It looks like there are two problems, and could be addressed individually.
The hole that's too large is an easy fix using a dowel. Buy a dowel and use a drill bit of matching size (see note below) to drill out the hole to match--then glue the dowel in to fill the hole. After the glue is dry cut the dowel off flush, drill a fresh pilot hole, and you're all set.
Or, if the hole is just a little too large, you can dip a toothpick (or a couple/few) in wood glue, put them in the hole and cut them flush, then install the screw. The toothpicks and glue will reduce the size of the hole and add some fresh wood for the threads to grip into.
The plywood repair has a few options. The simplest would be to use something like a wood filler epoxy, like Abatron WoodEpox. That's a product I use quite a bit and is nice because it's something like a play-doh consistency so it's easy to push into gaps without it oozing out, and after curing it sands well. The downside is that it won't look like plywood--when you look at it edge-on you'll see the repair as a homogenous patch. You could consider covering both the patch and the rest of the edge with a banding veneer, or painting it solid to hide the repair.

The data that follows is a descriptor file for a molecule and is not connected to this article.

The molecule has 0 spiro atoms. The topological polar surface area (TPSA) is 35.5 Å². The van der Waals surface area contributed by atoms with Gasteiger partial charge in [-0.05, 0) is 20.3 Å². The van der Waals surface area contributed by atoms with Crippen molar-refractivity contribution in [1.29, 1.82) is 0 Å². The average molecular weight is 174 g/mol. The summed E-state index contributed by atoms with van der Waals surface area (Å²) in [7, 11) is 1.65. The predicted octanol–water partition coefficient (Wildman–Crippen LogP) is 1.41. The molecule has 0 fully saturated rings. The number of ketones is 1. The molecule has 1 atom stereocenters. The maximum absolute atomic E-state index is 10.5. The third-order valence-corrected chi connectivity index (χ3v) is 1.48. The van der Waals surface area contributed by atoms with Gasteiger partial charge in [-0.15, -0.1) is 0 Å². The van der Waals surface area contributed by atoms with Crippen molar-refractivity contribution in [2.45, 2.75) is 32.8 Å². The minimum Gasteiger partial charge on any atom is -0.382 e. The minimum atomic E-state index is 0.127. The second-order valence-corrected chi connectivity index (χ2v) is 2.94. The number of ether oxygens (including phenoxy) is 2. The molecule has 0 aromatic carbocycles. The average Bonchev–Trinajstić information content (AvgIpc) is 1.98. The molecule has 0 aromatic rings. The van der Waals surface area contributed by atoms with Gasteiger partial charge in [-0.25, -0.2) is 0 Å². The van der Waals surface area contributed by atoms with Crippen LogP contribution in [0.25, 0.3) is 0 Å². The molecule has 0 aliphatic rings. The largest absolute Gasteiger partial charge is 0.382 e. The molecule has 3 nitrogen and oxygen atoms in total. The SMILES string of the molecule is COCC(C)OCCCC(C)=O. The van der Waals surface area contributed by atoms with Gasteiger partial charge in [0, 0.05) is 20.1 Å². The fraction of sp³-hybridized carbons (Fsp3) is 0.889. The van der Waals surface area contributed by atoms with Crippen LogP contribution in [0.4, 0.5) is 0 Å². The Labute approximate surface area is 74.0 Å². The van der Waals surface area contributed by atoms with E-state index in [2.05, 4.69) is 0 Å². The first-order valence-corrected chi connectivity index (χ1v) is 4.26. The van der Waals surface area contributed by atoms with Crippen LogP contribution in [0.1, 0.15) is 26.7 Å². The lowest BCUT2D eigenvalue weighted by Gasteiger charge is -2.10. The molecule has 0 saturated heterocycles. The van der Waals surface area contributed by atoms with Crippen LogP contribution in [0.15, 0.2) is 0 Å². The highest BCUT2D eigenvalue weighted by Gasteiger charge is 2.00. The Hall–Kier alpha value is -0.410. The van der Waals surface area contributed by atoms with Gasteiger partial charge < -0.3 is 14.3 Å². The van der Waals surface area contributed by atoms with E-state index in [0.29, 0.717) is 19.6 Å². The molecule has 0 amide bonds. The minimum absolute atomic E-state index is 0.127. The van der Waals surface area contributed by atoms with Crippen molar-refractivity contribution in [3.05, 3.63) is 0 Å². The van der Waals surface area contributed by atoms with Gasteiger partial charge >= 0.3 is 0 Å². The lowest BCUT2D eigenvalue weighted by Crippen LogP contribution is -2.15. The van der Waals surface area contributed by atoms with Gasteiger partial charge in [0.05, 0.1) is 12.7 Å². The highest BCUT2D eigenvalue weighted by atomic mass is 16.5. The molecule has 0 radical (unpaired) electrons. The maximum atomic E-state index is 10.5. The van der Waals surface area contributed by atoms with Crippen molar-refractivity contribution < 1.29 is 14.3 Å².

Another option for the plywood repair might be a little harder to source, but visually match better. It would involve replacing the missing portion of each broken ply--if you measure the thickness of an individual ply and can source a sheet of stock of the same thickness you can create a custom plywood plug (or, if you have a table saw, rip some very thin piece to match the thickness). It doesn't have to perfectly fill the cavity, just cover the hole. But give this looks like fairly thin ply and a small hole sourcing this might be a challenge and going the putty route might be fine.
Note: dowels are often smaller than listed -- e.g. a 1/2" dowel might be more like 7/16" diameter. Use a piece of scrap wood to figure out what drill bit matches the dowel.